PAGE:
We gathered on September 10 with poems related to gardening.

Abigail began the evening by reading Michael Field’s “Cyclamens” which ends, “Yet I, who have all these things in ken, Am struck to the heart by the chiselled white/Of this handful of cyclamen.”

Roger read Rudyard Kipling’s “The Glory of the Garden.” While “Cyclamens” is a personal and private poem, Kipling’s poem celebrates the country of England and extols all to work for the common good, “Our England is a garden, and such gardens are not made/By singing: – ‘Oh, how beautiful,’ and sitting in the shade.”

Hazel read “The Wild Honeysuckle” by Philip Freneau, a sweet but sad poem that celebrates the short life of the honeysuckle and of all of us, “The space between is but an hour,/The frail duration of a flower.”

Noel read Paisley Rekdal’s “Happiness” which defends the gardener against offended and angry neighbors, “I want to take my neighbors into the garden/and show them: Here is consolation.”

Jaye read from Charles Tomlinson’s “The Garden,” a poem filled with ideas discovered while touring a stately garden in England, “One must smile/At the irritability of critics, who/Impotent to produce, secrete over what they see/their dislike or semi-assent.”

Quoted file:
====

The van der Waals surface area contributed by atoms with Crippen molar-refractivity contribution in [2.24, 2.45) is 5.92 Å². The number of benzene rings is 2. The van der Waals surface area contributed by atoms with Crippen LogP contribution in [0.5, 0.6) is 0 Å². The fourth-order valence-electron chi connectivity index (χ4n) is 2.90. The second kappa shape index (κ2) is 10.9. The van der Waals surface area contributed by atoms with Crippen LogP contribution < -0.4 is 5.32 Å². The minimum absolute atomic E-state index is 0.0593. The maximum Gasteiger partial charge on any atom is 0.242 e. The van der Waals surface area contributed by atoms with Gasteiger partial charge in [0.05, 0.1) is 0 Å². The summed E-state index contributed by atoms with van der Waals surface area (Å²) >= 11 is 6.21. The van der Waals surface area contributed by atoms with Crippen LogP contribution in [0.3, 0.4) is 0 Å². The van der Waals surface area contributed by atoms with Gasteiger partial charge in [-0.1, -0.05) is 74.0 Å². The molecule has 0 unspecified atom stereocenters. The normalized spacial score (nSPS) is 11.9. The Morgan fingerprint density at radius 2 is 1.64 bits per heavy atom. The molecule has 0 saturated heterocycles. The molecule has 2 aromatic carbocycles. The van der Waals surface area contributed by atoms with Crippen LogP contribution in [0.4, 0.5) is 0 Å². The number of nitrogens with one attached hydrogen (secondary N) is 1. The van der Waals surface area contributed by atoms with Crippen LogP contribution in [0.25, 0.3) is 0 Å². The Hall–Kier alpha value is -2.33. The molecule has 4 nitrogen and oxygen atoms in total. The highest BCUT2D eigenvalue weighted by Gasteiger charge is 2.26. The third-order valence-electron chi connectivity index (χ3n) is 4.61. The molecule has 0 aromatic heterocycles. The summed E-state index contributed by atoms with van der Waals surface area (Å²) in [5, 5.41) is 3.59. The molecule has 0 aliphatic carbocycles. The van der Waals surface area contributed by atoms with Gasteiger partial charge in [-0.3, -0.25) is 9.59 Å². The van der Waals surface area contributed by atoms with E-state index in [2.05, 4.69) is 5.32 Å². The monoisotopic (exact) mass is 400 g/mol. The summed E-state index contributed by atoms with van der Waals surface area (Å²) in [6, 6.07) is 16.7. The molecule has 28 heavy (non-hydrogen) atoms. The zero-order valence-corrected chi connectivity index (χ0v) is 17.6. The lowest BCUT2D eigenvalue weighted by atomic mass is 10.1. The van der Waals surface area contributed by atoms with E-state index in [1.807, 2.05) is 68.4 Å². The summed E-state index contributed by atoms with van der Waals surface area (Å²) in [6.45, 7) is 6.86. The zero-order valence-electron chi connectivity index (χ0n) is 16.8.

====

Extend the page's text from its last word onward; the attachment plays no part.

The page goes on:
Ellen read “Roses” by Billy Collins, with its lovely depiction of midsummer roses and their response to “this stranger staring over the wall/his hair disheveled, a scarf loose around his neck, writing in a notebook, writing about us no doubt.”

Betsy read Amy Uyematsu’s “Deliberate” about a group of young people seeking to be cool who come home and take off their “sassy black high heels/or two inch zippered boots/stack them by the door at night/next to Daddy’s muddy gardening shoes.” A lovely contrast occurs between the impractical shoes of the young and the traditional shoes of the father, whose energy has gone into his own plot, whether he’s cultivating flowers, vegetables, or children.

Karen read W. S. Merwin’s “What is a garden” which describes, without punctuation, the palm trees the poet planted in a Nature Conservancy in Maui, “The wet bamboo clacking in the night rain/crying in the darkness whimpering softly as the hollow columns touch/and slide along each other swaying with the empty air/these are sounds from before there were voices.”

AnnaLee brought the circle to a close by reading “Remaking a Neglected Orchard” by Nathaniel Perry which begins, It was a good idea, cutting away/the vines and ivy, trimming back/the chest-high thicket lazy years/had let grow here.”

We loved the range of the poems read and discussed! They took a diverse look at gardens and gardening, exploring the relationship between man and plants as simple delight, symbolically, and even giving a voice to the plants and allowing them to talk to us.